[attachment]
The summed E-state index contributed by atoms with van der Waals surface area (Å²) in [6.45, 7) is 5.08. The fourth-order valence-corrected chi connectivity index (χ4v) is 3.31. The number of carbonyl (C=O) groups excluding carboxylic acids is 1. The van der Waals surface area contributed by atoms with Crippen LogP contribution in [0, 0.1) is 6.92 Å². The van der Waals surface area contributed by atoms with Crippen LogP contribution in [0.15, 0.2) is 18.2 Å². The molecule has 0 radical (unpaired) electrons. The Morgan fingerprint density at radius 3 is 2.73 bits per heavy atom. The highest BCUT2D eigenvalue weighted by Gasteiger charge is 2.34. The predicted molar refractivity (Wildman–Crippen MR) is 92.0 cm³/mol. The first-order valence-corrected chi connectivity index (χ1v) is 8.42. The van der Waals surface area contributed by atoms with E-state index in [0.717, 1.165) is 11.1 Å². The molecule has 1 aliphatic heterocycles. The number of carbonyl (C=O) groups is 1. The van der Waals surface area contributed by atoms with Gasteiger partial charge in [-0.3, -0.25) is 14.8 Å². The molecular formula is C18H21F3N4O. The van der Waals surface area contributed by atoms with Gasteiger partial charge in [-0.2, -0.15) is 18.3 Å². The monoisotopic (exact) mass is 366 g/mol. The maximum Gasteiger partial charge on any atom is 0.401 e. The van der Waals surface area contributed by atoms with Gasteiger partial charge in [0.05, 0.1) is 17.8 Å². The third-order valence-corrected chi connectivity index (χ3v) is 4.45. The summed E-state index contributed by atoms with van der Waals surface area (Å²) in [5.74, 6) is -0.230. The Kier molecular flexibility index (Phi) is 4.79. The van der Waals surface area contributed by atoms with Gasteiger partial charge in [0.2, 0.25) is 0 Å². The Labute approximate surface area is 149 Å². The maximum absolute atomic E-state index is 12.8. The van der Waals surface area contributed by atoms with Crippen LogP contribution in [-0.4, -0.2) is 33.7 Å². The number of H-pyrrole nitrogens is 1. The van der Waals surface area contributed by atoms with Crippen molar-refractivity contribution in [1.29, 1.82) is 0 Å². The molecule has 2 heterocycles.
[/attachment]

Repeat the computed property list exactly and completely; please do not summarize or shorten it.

The summed E-state index contributed by atoms with van der Waals surface area (Å²) in [6.45, 7) is 5.08. The fourth-order valence-corrected chi connectivity index (χ4v) is 3.31. The number of carbonyl (C=O) groups excluding carboxylic acids is 1. The van der Waals surface area contributed by atoms with Crippen LogP contribution in [0, 0.1) is 6.92 Å². The van der Waals surface area contributed by atoms with Crippen LogP contribution in [0.15, 0.2) is 18.2 Å². The molecule has 0 radical (unpaired) electrons. The Morgan fingerprint density at radius 3 is 2.73 bits per heavy atom. The highest BCUT2D eigenvalue weighted by Gasteiger charge is 2.34. The predicted molar refractivity (Wildman–Crippen MR) is 92.0 cm³/mol. The first-order valence-corrected chi connectivity index (χ1v) is 8.42. The van der Waals surface area contributed by atoms with E-state index in [0.717, 1.165) is 11.1 Å². The molecule has 1 aliphatic heterocycles. The number of carbonyl (C=O) groups is 1. The van der Waals surface area contributed by atoms with Gasteiger partial charge in [-0.3, -0.25) is 14.8 Å². The molecular formula is C18H21F3N4O. The van der Waals surface area contributed by atoms with Gasteiger partial charge in [-0.2, -0.15) is 18.3 Å². The monoisotopic (exact) mass is 366 g/mol. The maximum Gasteiger partial charge on any atom is 0.401 e. The van der Waals surface area contributed by atoms with Gasteiger partial charge in [0.05, 0.1) is 17.8 Å². The third-order valence-corrected chi connectivity index (χ3v) is 4.45. The summed E-state index contributed by atoms with van der Waals surface area (Å²) in [5.74, 6) is -0.230. The Kier molecular flexibility index (Phi) is 4.79. The van der Waals surface area contributed by atoms with Gasteiger partial charge in [0.2, 0.25) is 0 Å². The Labute approximate surface area is 149 Å². The maximum absolute atomic E-state index is 12.8. The van der Waals surface area contributed by atoms with Crippen LogP contribution in [-0.4, -0.2) is 33.7 Å². The number of H-pyrrole nitrogens is 1. The van der Waals surface area contributed by atoms with Crippen molar-refractivity contribution in [1.29, 1.82) is 0 Å². The molecule has 2 heterocycles.